Evaluating Rep. Etheridge

As we venture through another succession of potential Democratic candidates to face Sen. Richard BurrRichard BurrThe Trail 2016: The establishment comes around Intel leaders push controversial encryption draft Moulitsas: 2016 dim for GOP MORE (R) in North Carolina, it's important to keep an eye on Rep. Bob Etheridge (D-N.C.).

The seventh-term lawmaker isn't the highest-profile member of Congress, but he does pack some crossover appeal and a decent-sized warchest to start the race, at nearly $900,000.

Etheridge is also taking the important step of reconsidering the race after initially saying no. You might recall that another North Carolina Democrat reconsidered the race after declining. We now call her Sen. Kay HaganKay Hagan10 Senate seats most likely to flip in 2016 Senate Republicans are feeling the 'Trump effect' Washington's lobby firms riding high MORE (D-N.C.).

With higher-profile candidates stepping aside, Etheridge could provide a nice alternative. His Raleigh area district has routinely voted for Republicans for top offices, but he has been able to tap into its Democratic history to win reelection easily.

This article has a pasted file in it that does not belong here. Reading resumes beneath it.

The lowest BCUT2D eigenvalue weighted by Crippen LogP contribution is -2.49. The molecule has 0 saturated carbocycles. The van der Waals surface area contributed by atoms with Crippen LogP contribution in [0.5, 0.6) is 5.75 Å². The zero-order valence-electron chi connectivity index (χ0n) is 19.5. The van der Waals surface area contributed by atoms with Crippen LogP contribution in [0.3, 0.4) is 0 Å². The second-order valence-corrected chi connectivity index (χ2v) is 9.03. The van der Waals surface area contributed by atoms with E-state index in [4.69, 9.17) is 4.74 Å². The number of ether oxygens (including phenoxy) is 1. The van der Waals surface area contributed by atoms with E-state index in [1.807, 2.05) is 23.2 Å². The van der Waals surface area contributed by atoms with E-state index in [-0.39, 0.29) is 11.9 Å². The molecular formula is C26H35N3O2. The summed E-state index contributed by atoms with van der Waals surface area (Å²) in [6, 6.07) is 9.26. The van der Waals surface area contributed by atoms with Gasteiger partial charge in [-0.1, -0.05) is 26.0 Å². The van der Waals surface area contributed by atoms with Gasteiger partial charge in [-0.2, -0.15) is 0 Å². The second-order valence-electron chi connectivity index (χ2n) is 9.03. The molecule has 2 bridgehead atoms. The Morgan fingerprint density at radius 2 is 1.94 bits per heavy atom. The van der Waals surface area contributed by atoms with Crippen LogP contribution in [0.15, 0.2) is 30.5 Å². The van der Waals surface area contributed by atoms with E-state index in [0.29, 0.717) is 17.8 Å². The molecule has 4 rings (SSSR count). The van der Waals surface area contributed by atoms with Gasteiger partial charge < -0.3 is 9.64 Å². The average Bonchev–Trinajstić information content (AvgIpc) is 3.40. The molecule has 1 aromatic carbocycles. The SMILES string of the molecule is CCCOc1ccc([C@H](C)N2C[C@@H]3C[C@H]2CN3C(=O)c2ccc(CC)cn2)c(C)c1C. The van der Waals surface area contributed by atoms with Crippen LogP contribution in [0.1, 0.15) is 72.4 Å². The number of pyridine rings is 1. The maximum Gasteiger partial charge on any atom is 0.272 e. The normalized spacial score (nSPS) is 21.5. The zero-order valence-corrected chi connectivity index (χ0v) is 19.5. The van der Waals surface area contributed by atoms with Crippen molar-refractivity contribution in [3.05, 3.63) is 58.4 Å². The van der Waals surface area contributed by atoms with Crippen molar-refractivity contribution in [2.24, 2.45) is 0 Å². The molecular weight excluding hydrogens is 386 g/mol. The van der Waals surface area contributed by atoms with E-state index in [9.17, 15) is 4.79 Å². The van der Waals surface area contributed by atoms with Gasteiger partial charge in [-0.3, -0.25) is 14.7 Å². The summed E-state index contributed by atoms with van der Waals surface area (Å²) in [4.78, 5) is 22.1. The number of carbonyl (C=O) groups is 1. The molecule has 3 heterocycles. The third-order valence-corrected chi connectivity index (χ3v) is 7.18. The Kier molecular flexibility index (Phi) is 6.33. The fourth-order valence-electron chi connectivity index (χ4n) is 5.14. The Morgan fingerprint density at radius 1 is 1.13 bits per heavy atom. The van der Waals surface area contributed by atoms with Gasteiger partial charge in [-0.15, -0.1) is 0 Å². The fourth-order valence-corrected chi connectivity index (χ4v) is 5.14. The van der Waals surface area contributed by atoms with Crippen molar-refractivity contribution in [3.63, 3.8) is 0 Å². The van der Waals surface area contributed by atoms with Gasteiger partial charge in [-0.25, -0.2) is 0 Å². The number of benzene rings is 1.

It did vote for President Obama last year, but before that it went for George W. Bush by solid margins in 2004 and 2000.

Etheridge defeated a freshman Republican to win his seat in 1996. And that was before redistricting shored up the district's Democratic base.

Etheridge hasn't faced a serious challenge in a decade, though, and he'd have to start raising far more than the $1 million per cycle he's subsisted on thus far.

The only tobacco farmer in Congress, Etheridge bowed to Erskine Bowles in a pair of open Senate races in 2002 and 2004. But 2010 might be his year to give it a go.

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